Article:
Brian is a MSc student in the UBC Ecohydrology Lab supervised by Dr. Mark Johnson. His research focuses on identifying physical (evasion transport) and chemical (carbonate system) controls on CO2 emissions from a forested stream in UBC Malcolm Knapp Research Forest. He is developing a dissolved CO2 measurement method, with improved sampling frequency and accuracy, to analyze water-air carbon interactions in finer detail. Evaluating physicochemical controls on carbon evasion will help to determine if these fluxes scale along with the accelerating hydrological cycle.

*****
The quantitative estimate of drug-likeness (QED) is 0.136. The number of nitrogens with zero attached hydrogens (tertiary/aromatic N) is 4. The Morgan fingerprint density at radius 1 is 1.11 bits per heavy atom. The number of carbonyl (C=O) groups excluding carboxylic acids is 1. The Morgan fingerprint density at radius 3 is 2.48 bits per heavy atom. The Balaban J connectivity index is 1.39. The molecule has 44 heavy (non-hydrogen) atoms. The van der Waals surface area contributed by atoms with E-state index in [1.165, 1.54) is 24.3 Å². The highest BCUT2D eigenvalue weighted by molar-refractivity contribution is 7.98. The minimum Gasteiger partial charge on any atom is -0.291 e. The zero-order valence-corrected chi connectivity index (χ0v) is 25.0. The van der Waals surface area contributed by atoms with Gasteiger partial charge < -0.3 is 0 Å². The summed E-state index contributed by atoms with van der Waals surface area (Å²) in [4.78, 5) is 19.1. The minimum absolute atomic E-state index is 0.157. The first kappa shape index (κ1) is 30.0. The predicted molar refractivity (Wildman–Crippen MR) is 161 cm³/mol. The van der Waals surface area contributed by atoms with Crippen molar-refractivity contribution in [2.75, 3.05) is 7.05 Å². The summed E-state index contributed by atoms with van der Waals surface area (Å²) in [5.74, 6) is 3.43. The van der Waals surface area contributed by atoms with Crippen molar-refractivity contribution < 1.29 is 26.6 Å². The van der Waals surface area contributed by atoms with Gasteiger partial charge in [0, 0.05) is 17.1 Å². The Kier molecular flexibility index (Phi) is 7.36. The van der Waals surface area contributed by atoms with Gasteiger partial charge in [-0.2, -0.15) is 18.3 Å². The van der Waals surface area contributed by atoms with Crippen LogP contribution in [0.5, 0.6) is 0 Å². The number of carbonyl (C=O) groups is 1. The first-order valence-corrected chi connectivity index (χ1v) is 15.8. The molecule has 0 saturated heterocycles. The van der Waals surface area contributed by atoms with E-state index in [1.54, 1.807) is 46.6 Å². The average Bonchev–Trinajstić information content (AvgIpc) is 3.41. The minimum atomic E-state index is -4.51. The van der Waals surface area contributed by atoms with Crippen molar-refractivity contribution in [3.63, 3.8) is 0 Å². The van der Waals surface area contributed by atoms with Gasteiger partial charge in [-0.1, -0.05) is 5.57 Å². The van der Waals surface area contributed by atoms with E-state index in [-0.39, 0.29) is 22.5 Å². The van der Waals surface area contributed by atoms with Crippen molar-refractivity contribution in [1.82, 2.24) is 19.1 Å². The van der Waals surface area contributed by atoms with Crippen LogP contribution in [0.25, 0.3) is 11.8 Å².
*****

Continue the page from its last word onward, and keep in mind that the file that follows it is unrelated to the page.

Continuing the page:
Brian graduated from UBC with a BSc in Environmental Sciences specializing in atmospheric science and hydrology. During this time, he was a part of the UBC Biometeorology and Soil Physics group working on projects characterizing energy, water and GHG (CO2, CH4, N2O) exchange over various agricultural fields. As a passion project, he compared the effectiveness of machine learning techniques (Bayesian neural network, regressions) in forcing energy balance closure. He then joined UBC Ecohydrology Lab to worked on the “Living laboratory for water sustainability in UBC Farm” project, investigating agricultural water use and crop water demand by deploying lab-made low-cost sensor systems. In his spare time, he enjoys training for his next rock climbing project.